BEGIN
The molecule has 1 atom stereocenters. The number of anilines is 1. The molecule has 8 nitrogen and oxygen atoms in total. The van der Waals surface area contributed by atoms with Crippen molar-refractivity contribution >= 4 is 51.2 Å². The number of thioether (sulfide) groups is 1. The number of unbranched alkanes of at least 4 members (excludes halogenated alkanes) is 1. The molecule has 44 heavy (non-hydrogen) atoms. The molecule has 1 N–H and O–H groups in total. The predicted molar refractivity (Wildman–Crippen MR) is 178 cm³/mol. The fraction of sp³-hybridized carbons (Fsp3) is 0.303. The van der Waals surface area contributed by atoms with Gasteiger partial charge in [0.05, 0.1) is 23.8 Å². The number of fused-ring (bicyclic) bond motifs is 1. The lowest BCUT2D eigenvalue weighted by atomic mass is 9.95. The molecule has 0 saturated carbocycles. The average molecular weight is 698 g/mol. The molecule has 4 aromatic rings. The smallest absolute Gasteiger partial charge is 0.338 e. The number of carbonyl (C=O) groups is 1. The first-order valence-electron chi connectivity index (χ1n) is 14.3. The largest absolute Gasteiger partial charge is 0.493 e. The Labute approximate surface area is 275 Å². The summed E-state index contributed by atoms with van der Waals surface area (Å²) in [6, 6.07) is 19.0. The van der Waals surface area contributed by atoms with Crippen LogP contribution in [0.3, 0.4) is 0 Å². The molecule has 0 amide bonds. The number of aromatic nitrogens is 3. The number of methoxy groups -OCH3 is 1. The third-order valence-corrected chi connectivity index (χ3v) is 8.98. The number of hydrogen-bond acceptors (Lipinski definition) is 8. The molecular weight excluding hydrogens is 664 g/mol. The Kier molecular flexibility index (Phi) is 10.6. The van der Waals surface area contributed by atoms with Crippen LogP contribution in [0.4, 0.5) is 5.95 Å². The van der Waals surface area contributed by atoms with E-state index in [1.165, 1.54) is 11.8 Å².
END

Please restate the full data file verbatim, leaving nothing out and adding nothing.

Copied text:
The molecule has 1 atom stereocenters. The number of anilines is 1. The molecule has 8 nitrogen and oxygen atoms in total. The van der Waals surface area contributed by atoms with Crippen molar-refractivity contribution >= 4 is 51.2 Å². The number of thioether (sulfide) groups is 1. The number of unbranched alkanes of at least 4 members (excludes halogenated alkanes) is 1. The molecule has 44 heavy (non-hydrogen) atoms. The molecule has 1 N–H and O–H groups in total. The predicted molar refractivity (Wildman–Crippen MR) is 178 cm³/mol. The fraction of sp³-hybridized carbons (Fsp3) is 0.303. The van der Waals surface area contributed by atoms with Gasteiger partial charge in [0.05, 0.1) is 23.8 Å². The number of fused-ring (bicyclic) bond motifs is 1. The lowest BCUT2D eigenvalue weighted by atomic mass is 9.95. The molecule has 0 saturated carbocycles. The average molecular weight is 698 g/mol. The molecule has 4 aromatic rings. The smallest absolute Gasteiger partial charge is 0.338 e. The number of carbonyl (C=O) groups is 1. The first-order valence-electron chi connectivity index (χ1n) is 14.3. The largest absolute Gasteiger partial charge is 0.493 e. The Labute approximate surface area is 275 Å². The summed E-state index contributed by atoms with van der Waals surface area (Å²) in [6, 6.07) is 19.0. The van der Waals surface area contributed by atoms with Crippen LogP contribution in [0.3, 0.4) is 0 Å². The molecule has 0 amide bonds. The number of aromatic nitrogens is 3. The number of methoxy groups -OCH3 is 1. The third-order valence-corrected chi connectivity index (χ3v) is 8.98. The number of hydrogen-bond acceptors (Lipinski definition) is 8. The molecular weight excluding hydrogens is 664 g/mol. The Kier molecular flexibility index (Phi) is 10.6. The van der Waals surface area contributed by atoms with Crippen LogP contribution in [0.4, 0.5) is 5.95 Å². The van der Waals surface area contributed by atoms with E-state index in [1.165, 1.54) is 11.8 Å².